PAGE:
Climate Monitoring / Climate of 2007 / April / Help

Climate of 2007 - April in Historical Perspective

National Climatic Data Center
15 May 2007

Contents of this Report:

Selected Global Significant Events for April 2007
page delimiter

Major Highlights


April began with a record cold outbreak that stretched from the Plains to the Southeast, bringing widespread crop and forest damage, but the contiguous U.S. temperature for the month as a whole was near average, according to scientists at NOAA's National Climatic Data Center in Asheville, N.C. Another month of drier-than-average conditions in the Southeast led to worsening drought conditions, while a strong Nor'easter brought severe flooding to parts of the Northeast. On a global scale, the April surface temperature was third warmest on record.

U.S. Temperature Highlights
For the contiguous U.S., last month's average temperature was 51.7°F(10.9°C), which was only 0.3°F (0.2°C) below the 20th century mean (based on preliminary data). The April temperature one year ago was the 2nd warmest on record, and the warmest April occurred in 1981, when the average temperature was 56.1°F (13.4°C). The coldest April occurred in 1920.

The month will be remembered most for the record cold outbreak from April 4-10, that produced widespread losses of fruit crops and damages to trees as far north as southern Illinois, as far west as Kansas and Texas, and encompassing all the southeastern states except mid-to-south Florida.

The lengthy duration of the cold outbreak, the large number of hours that remained below freezing, and strong winds in many areas, contributed to crop losses that could reach into the billions of dollars, according to agricultural experts. The magnitude of the outbreak is evident in the approximately 900 daily low temperature records that were set during the 4-day period.

The damaging effects of the record cold were made worse by record and near-record warmth in March that helped induce an earlier spring blossom, in some cases two weeks prior to crop development in 2006. For the month of March more than 2,500 daily record-high temperatures were set in the contiguous U.S., and it was the 2nd warmest March on record for the contiguous U.S..

According to NOAA's Air Resources Laboratory, Atmospheric Turbulence and Diffusion Division, forest ecosystem impacts from the cold, which killed vegetation and reduced tree leaf area, included a subsequent decrease in carbon dioxide uptake and more of the sun's energy being used for heating the atmosphere instead of evaporating water from vegetation.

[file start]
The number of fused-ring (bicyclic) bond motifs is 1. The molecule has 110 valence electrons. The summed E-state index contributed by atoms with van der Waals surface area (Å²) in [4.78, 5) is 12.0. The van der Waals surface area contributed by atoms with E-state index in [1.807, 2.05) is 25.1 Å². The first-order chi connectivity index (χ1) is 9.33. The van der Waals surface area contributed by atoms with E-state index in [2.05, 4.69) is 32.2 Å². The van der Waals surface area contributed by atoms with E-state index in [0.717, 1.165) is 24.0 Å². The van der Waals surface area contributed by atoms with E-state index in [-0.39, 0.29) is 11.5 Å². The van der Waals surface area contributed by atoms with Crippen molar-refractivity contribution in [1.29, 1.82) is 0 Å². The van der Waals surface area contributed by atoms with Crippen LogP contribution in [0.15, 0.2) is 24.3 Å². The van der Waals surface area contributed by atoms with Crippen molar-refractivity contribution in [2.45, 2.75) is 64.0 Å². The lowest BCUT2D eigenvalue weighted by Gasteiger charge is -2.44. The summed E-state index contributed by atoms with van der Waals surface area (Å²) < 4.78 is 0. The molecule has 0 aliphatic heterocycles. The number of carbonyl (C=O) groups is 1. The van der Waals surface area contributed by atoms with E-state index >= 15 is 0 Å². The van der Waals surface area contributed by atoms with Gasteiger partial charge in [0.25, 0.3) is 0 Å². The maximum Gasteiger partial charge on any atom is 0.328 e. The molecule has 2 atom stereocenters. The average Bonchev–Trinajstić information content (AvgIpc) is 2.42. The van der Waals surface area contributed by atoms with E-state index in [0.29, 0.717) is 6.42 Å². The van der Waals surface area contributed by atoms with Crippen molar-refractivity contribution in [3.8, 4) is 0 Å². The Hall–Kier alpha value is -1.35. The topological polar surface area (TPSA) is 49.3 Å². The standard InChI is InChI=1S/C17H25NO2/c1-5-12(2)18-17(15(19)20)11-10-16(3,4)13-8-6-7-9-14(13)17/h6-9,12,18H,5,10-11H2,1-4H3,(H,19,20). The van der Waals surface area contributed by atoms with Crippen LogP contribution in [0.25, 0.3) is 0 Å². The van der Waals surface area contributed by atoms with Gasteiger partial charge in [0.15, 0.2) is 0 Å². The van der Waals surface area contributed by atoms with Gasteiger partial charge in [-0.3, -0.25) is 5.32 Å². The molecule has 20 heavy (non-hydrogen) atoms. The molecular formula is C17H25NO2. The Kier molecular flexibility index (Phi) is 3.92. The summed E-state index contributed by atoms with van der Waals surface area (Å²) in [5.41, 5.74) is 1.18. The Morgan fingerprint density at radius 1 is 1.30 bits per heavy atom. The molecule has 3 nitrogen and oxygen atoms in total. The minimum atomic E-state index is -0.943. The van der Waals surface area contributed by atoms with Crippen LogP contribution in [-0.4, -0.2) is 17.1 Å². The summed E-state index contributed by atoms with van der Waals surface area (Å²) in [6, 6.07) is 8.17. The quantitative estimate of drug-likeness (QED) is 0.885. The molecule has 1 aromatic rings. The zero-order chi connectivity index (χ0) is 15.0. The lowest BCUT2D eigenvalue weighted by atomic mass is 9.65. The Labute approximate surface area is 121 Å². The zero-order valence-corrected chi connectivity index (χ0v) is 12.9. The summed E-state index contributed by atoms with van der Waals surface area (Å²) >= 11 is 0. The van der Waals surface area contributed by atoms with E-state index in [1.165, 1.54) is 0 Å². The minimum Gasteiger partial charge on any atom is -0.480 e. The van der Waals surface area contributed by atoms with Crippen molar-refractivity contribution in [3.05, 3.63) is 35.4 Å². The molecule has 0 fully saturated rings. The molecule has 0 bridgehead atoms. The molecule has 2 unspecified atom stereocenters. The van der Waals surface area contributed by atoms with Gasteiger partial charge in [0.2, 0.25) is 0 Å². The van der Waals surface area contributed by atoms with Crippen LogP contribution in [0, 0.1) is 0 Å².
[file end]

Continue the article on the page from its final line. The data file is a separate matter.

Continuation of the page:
Following its 3rd coldest March since statewide records began in 1918, Alaska had its 4th warmest April on record, with a temperature 5.96°F (3.3°C) above the 1971-2000 average.

U.S. Precipitation Highlights
The contiguous U.S. as a whole was drier than average in April. Abnormally dry conditions were widespread throughout the Southeast and Pacific Northwest, while much wetter than average conditions stretched along the Eastern Seaboard from Maine to New Jersey.

These wet conditions in the Northeast were in large part due to a strong Nor'easter that moved along the East Coast from the 15th-17th. Strong winds caused power outages that affected hundreds of thousands from South Carolina to Maine, while heavy rainfall generated flooding in areas of the Mid-Atlantic and Northeast. New York City had its second-rainiest day ever, with 7.57 inches on the 15th. The record for the heaviest daily rainfall is 8.28 inches set on September 23, 1882.

By contrast, drier than average conditions persisted across much of the Southeast. Precipitation for the first four months of the year was less than 50% of average in some areas, and severe drought stretched from western North Carolina and Tennessee to southern Mississippi by late in the month, with extreme drought affecting much of northern Alabama.

Extreme drought in southern Georgia led to the largest wildfire on record for the state, and several fires continued to burn in early May.

The water year (July 1-June 30) in Los Angeles continued to be the driest on record and severe to extreme drought stretched from the southern California coast to Arizona and north along the Sierra Nevada Mountains, where seasonal snowpack was less than 50% of average.

In early May, approximately 33 percent of the contiguous U.S. was in moderate to exceptional drought, according to the federal U.S. Drought Monitor. Other affected areas included much of Florida, parts of the northern Rockies and northern High Plains, and northern Minnesota.

Global Highlights
The combined global land and ocean surface temperature for April was the third warmest on record (1.19°F/0.66°C above the 20th century mean). For the January-April year-to-date period, the global surface temperature ranked warmest on record.

Separately, the global April land-surface temperature was the warmest on record. Monthly mean temperatures more than 5°F (3°C) above average covered large parts of Asia and Western Europe. The April ocean-surface temperature tied for seventh warmest in the 128-year period of record as neutral ENSO (El Niño-Southern Oscillation) conditions persisted in the equatorial Pacific (awaiting update to indices).

During the past century, global surface temperatures have increased at a rate near 0.11°F (0.06°C) per decade, but the rate of increase has been three times larger since 1976, or 0.32°F (0.18°C) per decade, with some of the largest temperature increases occurring in the high latitudes of the Northern Hemisphere.

page delimiter

Report Index

page delimiter

to the top Global Analysis

to the top Global Hazards and Significant Events

to the top National Overview

to the top United States Drought

page delimiter

Top of Page Top of Page

Climate Monitoring / Climate of 2007 / April / Help